Book Review – “Star Wars: Jedi Artifacts” Collects Force-User Ephemera from A Galaxy Far, Far Away

If I had to list the first ten individual words that come to mind when I think of Star Wars, “Jedi” and “collecting” would both probably be in there. That’s why the new novelty reference book Star Wars: Jedi Artifacts from Insight Editions makes so much sense– it combines useful information about the legendary Jedi Order with actual, physical keepsakes of the warrior monks.

Actually, Jedi Artifacts isn’t so much a book as it is an attractive assortment of trinkets and ephemera that would likely appeal to anyone seeking more knowledge about the Jedi– or looking to expand their own personal array of Jedi collectibles.

The first things one finds when opening up Star Wars: Jedi Artifacts is a letter to the reader, explaining that what’s contained therein represents “moments from the story of the Jedi Order as we know it,” dating as far back in the interconnected Star Wars timeline as Lucasfilm’s The High Republic publishing initiative and following through to The Rise of Skywalker and the conclusion of the Skywalker Saga. What follows is a brief history, as it were, of Jedi Knights and Masters like Yoda, Anakin Skywalker, Kanan Jarrus, Obi-Wan Kenobi, Luke Skywalker, Ben Solo, Ahsoka Tano, and Rey. But the real draw of this boxed set is the dozen items contained within: (SPOILERS: stop reading here if you don’t want to know the full contents of Jedi Artifacts prior to purchasing the book for yourself) (1) a sticker sheet that allows owners the opportunity to design and construct their own custom lightsaber, (2) a bumper sticker featuring the cast of characters from Star Wars Rebels, (3) a journal entry written in the Star Wars language of Aurebesh by Obi-Wan himself during his exile on Tatooine, (4) a small button depicting Luke and Vader’s lightsaber duel from The Empire Strikes Back, (5) dual Ahsoka saber hilt keychains, (6) a magnet showcasing the mosaic art from the Ahch-To temple in The Last Jedi, (7) a Jedi Order insignia patch, (8) a guide to lightsaber combat stances and attacks, (9) a diagram of a saber’s inner workings, (10) a handy pocket-sized reminder of the Jedi Code, (11) a 14-page pamphlet boasting “Wisdom from the Light Side of the Force,” and (12) a buildable cardboard/foam model of a Jedi Vector starfighter from The High Republic.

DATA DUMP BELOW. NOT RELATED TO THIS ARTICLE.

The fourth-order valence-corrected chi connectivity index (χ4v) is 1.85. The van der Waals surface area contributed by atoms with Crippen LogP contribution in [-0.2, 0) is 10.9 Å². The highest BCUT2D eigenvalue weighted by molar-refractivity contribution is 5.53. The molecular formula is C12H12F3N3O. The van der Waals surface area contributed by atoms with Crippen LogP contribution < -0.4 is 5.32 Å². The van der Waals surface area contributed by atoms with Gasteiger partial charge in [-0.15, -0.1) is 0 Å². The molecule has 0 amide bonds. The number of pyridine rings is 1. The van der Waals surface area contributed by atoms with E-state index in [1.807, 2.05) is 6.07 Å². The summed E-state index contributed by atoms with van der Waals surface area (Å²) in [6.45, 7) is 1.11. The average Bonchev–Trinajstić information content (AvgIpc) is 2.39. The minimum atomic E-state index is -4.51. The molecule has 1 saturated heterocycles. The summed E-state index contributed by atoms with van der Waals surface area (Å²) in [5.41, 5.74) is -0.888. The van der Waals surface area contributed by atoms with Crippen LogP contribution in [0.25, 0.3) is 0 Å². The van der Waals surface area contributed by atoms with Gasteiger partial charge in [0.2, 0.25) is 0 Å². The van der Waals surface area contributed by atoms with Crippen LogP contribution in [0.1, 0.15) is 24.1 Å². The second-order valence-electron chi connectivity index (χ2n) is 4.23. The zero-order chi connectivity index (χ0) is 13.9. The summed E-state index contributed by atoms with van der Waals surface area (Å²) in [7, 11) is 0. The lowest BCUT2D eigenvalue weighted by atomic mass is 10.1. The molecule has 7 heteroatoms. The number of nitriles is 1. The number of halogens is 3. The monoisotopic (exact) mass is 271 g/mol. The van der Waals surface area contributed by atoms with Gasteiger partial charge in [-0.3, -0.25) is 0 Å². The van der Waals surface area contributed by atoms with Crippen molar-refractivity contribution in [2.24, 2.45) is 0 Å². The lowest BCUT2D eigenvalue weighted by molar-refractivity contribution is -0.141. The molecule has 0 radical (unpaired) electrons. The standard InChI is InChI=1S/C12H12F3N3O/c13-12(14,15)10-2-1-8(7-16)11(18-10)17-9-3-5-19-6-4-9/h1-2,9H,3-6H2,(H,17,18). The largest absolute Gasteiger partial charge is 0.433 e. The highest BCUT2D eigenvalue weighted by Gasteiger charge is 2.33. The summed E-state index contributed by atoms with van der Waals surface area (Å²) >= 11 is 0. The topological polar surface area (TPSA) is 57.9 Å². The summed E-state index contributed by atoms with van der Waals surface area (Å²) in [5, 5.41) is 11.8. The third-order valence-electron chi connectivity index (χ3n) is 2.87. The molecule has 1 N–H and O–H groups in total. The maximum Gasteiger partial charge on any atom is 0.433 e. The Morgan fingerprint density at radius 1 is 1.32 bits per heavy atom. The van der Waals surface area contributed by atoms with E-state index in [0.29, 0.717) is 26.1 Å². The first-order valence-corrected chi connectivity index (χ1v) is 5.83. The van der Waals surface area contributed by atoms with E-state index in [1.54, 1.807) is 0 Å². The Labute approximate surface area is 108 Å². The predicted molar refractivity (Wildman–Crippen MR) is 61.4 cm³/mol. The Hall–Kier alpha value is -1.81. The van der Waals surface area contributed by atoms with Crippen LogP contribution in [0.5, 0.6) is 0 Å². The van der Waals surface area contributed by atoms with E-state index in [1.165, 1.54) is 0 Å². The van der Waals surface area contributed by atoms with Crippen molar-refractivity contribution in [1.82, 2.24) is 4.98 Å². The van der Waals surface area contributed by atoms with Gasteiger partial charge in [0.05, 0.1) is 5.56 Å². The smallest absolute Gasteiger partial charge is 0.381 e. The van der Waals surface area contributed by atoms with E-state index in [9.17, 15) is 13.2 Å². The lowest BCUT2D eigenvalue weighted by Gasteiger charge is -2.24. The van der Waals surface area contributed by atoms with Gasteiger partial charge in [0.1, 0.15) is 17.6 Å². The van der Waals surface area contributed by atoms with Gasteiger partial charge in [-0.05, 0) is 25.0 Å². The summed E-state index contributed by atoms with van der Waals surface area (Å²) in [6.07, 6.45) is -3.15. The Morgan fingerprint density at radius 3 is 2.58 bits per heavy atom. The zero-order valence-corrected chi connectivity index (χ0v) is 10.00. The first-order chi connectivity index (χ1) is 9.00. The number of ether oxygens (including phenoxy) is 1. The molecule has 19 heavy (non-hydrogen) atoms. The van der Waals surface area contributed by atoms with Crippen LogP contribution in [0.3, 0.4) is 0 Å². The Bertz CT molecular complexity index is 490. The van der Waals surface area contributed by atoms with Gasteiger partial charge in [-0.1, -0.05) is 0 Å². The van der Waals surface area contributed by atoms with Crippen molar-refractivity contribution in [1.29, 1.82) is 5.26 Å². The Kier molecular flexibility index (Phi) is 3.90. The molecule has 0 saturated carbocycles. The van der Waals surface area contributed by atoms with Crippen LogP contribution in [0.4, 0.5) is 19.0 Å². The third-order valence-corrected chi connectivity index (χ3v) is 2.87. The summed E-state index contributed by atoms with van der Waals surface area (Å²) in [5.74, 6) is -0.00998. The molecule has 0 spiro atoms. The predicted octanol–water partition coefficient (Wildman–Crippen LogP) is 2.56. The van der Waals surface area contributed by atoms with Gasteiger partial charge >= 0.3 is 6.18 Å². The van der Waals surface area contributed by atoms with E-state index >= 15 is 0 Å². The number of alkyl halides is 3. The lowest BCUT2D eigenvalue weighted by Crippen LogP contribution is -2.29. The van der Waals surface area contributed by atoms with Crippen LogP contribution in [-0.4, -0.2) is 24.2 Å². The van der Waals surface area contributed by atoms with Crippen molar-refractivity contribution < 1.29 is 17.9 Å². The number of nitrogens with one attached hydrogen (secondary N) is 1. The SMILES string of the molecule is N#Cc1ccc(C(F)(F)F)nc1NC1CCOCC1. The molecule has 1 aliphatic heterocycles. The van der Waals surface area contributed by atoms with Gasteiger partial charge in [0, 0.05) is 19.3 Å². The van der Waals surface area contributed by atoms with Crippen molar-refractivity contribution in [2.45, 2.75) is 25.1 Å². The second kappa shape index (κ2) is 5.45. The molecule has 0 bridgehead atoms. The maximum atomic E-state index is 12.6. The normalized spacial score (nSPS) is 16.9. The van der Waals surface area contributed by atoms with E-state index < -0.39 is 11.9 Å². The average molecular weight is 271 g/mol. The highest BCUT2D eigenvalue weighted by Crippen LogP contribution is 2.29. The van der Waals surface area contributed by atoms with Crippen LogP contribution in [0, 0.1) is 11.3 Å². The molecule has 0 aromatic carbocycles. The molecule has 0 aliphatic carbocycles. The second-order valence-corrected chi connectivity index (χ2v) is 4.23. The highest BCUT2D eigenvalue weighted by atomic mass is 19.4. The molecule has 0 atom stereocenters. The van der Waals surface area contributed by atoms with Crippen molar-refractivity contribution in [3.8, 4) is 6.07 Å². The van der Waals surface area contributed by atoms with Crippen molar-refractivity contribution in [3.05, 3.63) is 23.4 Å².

Obviously not all of these pieces are going to be quite as desirable as the others (my personal favorite is the mosaic magnet, because I’ve admired that artwork since I first saw it in the movie), but it’s definitely a cool, eclectic assortment of conversation starters. Some of them would look great sewn or pinned onto a Star Wars aficionado’s backpack, while the Vector model would fit right in hanging from a ceiling or shelf via the included length of red string. At an affordable $25 price point, I’d say Jedi Artifacts would make a pretty nice gift or stocking stuffer, which is why it’s fairly surprising it didn’t come out in time for the holiday season. Still, while this is one of those merchandising things that I don’t feel is necessarily a must-have, I bet there are a lot of fans out there who would get a big kick out of several or more of the enclosed elements. Younger kids may learn a thing or two about the larger Star Wars mythology, while older devotees might simply like the way the spine looks on their bookcase. As a publisher, Insight Editions has become known for their high-quality pop-culture reference books over the years, and Star Wars: Jedi Artifacts– while it won’t take any age group very long to read through– is no exception.

Star Wars: Jedi Artifacts is available now wherever books are sold.